Mainstream medicine views the body through the lens of Western science, a view that has led to remarkable advancements in medical research and technology. It’s a view that I embrace, and one which has guided my career for decades. But it’s not the only view there is. The body (and the symptoms and illnesses that occur within it) look quite a bit different when viewed through the lens of Chinese medicine. From that perspective, our physical body is more like a pathway of multiple channels of energy that flow through us like rivers.
Western medicine broadly defines health as the absence of disease. But in Chinese medicine, health is more than just not being sick. Health is seen as a harmonious balancing of opposing energies. From this perspective of Chinese medicine, disease is believed to be caused by disruptions of Qi, a term that refers to the vital energy that flows through all things.
As you might expect, many practitioners trained in Western science or medicine will scoff at the idea of herbal remedies, acupuncture, and metaphysical concepts like Qi or energy meridians. For them, I’d like to offer some perspective… and some evidence.
Acupuncture and Chinese medicine have been around for a very, very long time (thousands of years) and have been used to treat vastly more people than any other medical system by far. Although the persistent use of a system over centuries suggests that it is probably effective, the history and the widespread usage of acupuncture does not prove that it works… so let’s take a look at some of the more recent science on the subject as relates to the management of pain.
The Evidence in Favor of Acupuncture
Available medical literature contains substantial evidence which demonstrates that acupuncture is both safe and effective for pain management. A recent meta-analysis, which was cited by Dr. Farshad M. Ahadian (a clinical professor of anesthesiology at the University of California) at the 28th Annual Meeting of The Academy of Integrative Pain Management, is a case in point. This rigorous review, which was published in 2017 and sponsored by The National Institute for Health Research in the UK, examined 29 of the highest-quality clinical trials involving acupuncture. All told, these studies involved more than 18,000 patients.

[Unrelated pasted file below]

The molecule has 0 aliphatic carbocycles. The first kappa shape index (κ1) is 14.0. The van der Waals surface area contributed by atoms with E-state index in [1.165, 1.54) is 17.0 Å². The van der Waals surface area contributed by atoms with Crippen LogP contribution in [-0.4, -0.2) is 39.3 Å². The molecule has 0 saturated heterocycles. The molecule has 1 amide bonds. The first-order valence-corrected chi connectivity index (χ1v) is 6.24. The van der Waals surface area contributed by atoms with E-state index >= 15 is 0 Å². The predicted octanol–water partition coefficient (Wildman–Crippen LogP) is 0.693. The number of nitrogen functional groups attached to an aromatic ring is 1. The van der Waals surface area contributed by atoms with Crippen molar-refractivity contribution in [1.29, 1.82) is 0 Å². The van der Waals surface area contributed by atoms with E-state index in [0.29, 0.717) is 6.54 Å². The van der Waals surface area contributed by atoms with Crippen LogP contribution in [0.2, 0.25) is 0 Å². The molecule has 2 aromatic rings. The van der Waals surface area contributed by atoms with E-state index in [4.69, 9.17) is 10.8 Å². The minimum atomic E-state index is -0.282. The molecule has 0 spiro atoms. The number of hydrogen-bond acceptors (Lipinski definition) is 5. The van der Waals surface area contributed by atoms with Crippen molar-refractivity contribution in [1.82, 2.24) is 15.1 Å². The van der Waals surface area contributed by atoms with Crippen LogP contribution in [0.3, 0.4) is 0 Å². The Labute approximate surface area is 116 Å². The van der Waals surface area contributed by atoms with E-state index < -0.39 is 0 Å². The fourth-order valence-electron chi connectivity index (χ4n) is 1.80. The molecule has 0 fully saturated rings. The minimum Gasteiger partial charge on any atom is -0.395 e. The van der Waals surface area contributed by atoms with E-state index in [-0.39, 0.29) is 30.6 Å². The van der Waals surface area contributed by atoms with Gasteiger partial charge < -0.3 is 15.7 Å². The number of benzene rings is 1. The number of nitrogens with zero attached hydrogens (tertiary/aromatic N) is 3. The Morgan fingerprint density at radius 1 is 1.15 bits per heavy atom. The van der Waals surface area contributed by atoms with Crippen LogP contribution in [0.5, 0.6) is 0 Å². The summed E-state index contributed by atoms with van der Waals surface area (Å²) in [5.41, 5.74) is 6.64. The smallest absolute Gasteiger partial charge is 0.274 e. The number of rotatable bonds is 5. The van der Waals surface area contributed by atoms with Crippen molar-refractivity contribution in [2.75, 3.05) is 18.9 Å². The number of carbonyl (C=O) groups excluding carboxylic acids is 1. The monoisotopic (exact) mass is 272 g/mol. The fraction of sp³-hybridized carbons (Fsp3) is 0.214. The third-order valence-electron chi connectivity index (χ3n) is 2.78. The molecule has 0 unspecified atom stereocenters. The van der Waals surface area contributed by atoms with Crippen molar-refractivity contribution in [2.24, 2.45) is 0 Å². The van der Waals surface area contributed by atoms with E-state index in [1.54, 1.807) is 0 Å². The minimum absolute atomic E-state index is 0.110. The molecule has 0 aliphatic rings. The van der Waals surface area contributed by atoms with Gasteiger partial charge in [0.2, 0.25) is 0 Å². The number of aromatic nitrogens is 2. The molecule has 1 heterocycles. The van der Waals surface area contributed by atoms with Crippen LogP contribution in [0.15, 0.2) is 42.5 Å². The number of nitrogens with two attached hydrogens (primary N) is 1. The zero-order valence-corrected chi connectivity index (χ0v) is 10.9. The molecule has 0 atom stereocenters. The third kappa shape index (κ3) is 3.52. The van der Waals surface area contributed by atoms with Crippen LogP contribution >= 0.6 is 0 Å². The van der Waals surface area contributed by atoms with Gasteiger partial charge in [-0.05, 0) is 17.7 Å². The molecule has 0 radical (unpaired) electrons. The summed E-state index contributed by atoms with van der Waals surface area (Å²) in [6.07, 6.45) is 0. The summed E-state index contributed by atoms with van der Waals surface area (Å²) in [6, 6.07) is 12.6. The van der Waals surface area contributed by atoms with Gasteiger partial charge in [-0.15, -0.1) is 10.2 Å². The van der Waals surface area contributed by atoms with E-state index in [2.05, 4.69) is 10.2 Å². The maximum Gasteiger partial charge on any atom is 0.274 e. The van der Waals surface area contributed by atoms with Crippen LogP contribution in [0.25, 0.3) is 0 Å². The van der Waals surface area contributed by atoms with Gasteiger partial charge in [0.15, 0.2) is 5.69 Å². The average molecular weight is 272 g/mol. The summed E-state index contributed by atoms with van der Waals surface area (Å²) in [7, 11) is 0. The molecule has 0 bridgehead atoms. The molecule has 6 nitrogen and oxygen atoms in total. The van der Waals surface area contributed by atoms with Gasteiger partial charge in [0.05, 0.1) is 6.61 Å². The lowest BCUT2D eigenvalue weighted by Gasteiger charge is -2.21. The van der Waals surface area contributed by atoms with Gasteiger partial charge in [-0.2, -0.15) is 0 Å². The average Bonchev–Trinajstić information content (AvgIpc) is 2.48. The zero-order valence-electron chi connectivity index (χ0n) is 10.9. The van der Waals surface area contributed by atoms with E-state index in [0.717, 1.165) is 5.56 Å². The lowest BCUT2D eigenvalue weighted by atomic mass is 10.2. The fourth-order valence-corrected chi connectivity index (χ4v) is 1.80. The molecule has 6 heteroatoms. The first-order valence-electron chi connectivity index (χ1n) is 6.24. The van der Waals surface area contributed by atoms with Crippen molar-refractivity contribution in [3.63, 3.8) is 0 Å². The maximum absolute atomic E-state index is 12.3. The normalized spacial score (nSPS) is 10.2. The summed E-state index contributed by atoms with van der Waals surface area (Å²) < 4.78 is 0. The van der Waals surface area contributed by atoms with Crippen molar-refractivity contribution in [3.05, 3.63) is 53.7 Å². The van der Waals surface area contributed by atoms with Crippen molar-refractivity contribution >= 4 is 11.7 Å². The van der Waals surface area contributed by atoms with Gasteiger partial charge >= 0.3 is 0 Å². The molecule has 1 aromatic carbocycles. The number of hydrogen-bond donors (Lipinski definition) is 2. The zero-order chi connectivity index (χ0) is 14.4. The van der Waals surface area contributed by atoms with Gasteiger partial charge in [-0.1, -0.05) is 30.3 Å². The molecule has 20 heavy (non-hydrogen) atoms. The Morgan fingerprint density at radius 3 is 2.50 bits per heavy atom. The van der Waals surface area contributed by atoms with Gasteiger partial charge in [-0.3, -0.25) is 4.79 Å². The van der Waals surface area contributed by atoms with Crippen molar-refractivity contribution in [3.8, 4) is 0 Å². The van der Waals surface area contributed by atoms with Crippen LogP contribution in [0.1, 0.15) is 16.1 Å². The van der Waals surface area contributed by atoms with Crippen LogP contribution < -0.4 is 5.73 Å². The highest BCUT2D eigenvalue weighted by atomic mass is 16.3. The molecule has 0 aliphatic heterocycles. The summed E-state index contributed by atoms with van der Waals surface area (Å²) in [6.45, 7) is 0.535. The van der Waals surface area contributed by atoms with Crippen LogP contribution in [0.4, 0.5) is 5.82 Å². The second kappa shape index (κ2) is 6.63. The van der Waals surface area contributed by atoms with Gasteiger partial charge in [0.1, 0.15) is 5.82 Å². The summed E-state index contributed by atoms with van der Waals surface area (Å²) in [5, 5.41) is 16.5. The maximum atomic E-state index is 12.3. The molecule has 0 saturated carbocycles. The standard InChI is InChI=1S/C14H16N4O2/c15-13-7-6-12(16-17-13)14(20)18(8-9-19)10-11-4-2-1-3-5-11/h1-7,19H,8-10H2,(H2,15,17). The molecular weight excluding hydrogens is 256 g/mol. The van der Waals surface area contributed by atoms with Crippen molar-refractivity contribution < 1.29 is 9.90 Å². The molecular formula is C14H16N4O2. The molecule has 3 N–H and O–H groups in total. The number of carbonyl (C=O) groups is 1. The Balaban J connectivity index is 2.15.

Summarizing the findings, Dr. Ahadian noted that, “Right now, we have a pretty solid foundation for the efficacy of acupuncture,” for chronic pain caused by conditions such as osteoarthritis, headaches (including migraines), and musculoskeletal problems. Additional studies, I might add, have found acupuncture helpful for emotional well-being, depression, post-operative recovery and the pain associated with some types of cancer.
Acupuncture — An Alternative Form of Pain Management?
Pain management is an increasing challenge for our society. The problem is at least twofold. We have an aging population, which means that more people are suffering from degenerative conditions, neuropathy, and other diseases that cause chronic pain. Second, many of the pharmaceuticals used to manage pain (particularly opioids) are compounding matters because they can be addictive and they do nothing to address the underlying medical issues for which people are taking them.
I believe anyone experiencing chronic pain should consider consulting with a licensed acupuncturist. The art of acupuncture (and the concepts it is based on) may seem a bit foreign to our Western minds. However, I think it’s very much worth pointing out that Chinese medicine has been in existence for more than 4,000 years. It’s emphasis on plant-based remedies and all-natural healing techniques makes it seem much less “alternative” when you think about it more globally and historically.
By the way, the idea that the universe is suffused with a vital energy called Qi is not as far out or foreign as it sounds. Practitioners of Ayurvedic medicine and yoga refer to something similar called prana, Polynesian healers talk about mana, ancient Hebrew scribes described a force called Ruah, and Christians speak of the Holy Spirit. Conventional medicine may have little room for such concepts, but the fact that virtually every culture has a name for a transcendent and non-visible spirit is compelling indeed.
Modern science, incidentally, has a name for non-visible transcendent energies, also. They are called quantum fields. It’s beyond the scope of this article to speculate on the relationship between quantum fields and the human body, but I find it extremely intriguing that scientists are beginning to investigate electromagnetic therapies (based on quantum theory) for pain management. Conventional medicine is starting to get pretty far out!
Acupuncturists believe that the human body contains subtle fields of energy, and that every organ has its own Qi, which flows through channels called meridians. According to these practitioners, a disease manifests when this free flow of energy is disrupted. The acupuncturist’s goal is to apply needles at the appropriate meridians to help restore the balance of the energy circulating throughout the body.
The metaphysical ideas that underlie acupuncture are interesting. But for me, the most important question is — does it work? The evidence is quite persuasive that it does, particularly as an adjunct or complementary therapy. The science is supported by what I see in my office every day. There are two clinical acupuncturists that work in my clinic, and every day I see steady streams of patients coming in with pain and leaving without it. We still have a lot to learn about how this ancient practice works… but it works.